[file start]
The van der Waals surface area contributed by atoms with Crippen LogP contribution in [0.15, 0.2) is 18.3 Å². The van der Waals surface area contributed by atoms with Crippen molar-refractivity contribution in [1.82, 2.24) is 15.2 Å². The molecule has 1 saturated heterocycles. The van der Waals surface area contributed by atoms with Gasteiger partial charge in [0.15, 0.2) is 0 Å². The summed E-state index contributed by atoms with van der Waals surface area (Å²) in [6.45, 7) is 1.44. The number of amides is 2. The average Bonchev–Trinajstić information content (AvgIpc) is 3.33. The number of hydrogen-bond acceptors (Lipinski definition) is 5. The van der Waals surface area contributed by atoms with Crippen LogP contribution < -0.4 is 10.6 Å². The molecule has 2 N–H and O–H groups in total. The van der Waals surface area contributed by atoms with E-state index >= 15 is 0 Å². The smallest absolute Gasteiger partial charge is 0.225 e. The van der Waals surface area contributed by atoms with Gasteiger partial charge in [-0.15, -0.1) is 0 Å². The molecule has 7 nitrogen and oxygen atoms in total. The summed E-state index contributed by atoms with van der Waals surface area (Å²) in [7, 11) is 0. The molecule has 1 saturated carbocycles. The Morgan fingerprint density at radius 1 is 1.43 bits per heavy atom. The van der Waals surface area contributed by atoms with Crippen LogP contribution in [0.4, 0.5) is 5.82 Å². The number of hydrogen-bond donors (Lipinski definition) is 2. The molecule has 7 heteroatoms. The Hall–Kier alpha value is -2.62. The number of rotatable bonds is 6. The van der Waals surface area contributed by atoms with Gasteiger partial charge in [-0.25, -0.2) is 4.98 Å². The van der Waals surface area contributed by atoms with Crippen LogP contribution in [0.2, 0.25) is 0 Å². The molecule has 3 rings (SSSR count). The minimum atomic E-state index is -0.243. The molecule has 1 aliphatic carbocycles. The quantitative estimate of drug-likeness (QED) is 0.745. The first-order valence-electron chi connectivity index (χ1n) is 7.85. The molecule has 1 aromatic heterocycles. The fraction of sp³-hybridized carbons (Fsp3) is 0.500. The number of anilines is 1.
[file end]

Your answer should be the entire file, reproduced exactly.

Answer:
The van der Waals surface area contributed by atoms with Crippen LogP contribution in [0.15, 0.2) is 18.3 Å². The van der Waals surface area contributed by atoms with Crippen molar-refractivity contribution in [1.82, 2.24) is 15.2 Å². The molecule has 1 saturated heterocycles. The van der Waals surface area contributed by atoms with Gasteiger partial charge in [0.15, 0.2) is 0 Å². The summed E-state index contributed by atoms with van der Waals surface area (Å²) in [6.45, 7) is 1.44. The number of amides is 2. The average Bonchev–Trinajstić information content (AvgIpc) is 3.33. The number of hydrogen-bond acceptors (Lipinski definition) is 5. The van der Waals surface area contributed by atoms with Crippen LogP contribution < -0.4 is 10.6 Å². The molecule has 2 N–H and O–H groups in total. The van der Waals surface area contributed by atoms with E-state index >= 15 is 0 Å². The smallest absolute Gasteiger partial charge is 0.225 e. The van der Waals surface area contributed by atoms with Gasteiger partial charge in [-0.15, -0.1) is 0 Å². The molecule has 7 nitrogen and oxygen atoms in total. The summed E-state index contributed by atoms with van der Waals surface area (Å²) in [7, 11) is 0. The molecule has 1 saturated carbocycles. The Morgan fingerprint density at radius 1 is 1.43 bits per heavy atom. The van der Waals surface area contributed by atoms with Crippen LogP contribution in [0.4, 0.5) is 5.82 Å². The number of hydrogen-bond donors (Lipinski definition) is 2. The molecule has 7 heteroatoms. The Hall–Kier alpha value is -2.62. The number of rotatable bonds is 6. The van der Waals surface area contributed by atoms with Gasteiger partial charge in [-0.25, -0.2) is 4.98 Å². The van der Waals surface area contributed by atoms with Crippen LogP contribution in [0.2, 0.25) is 0 Å². The molecule has 3 rings (SSSR count). The minimum atomic E-state index is -0.243. The molecule has 1 aliphatic carbocycles. The quantitative estimate of drug-likeness (QED) is 0.745. The first-order valence-electron chi connectivity index (χ1n) is 7.85. The molecule has 1 aromatic heterocycles. The fraction of sp³-hybridized carbons (Fsp3) is 0.500. The number of anilines is 1.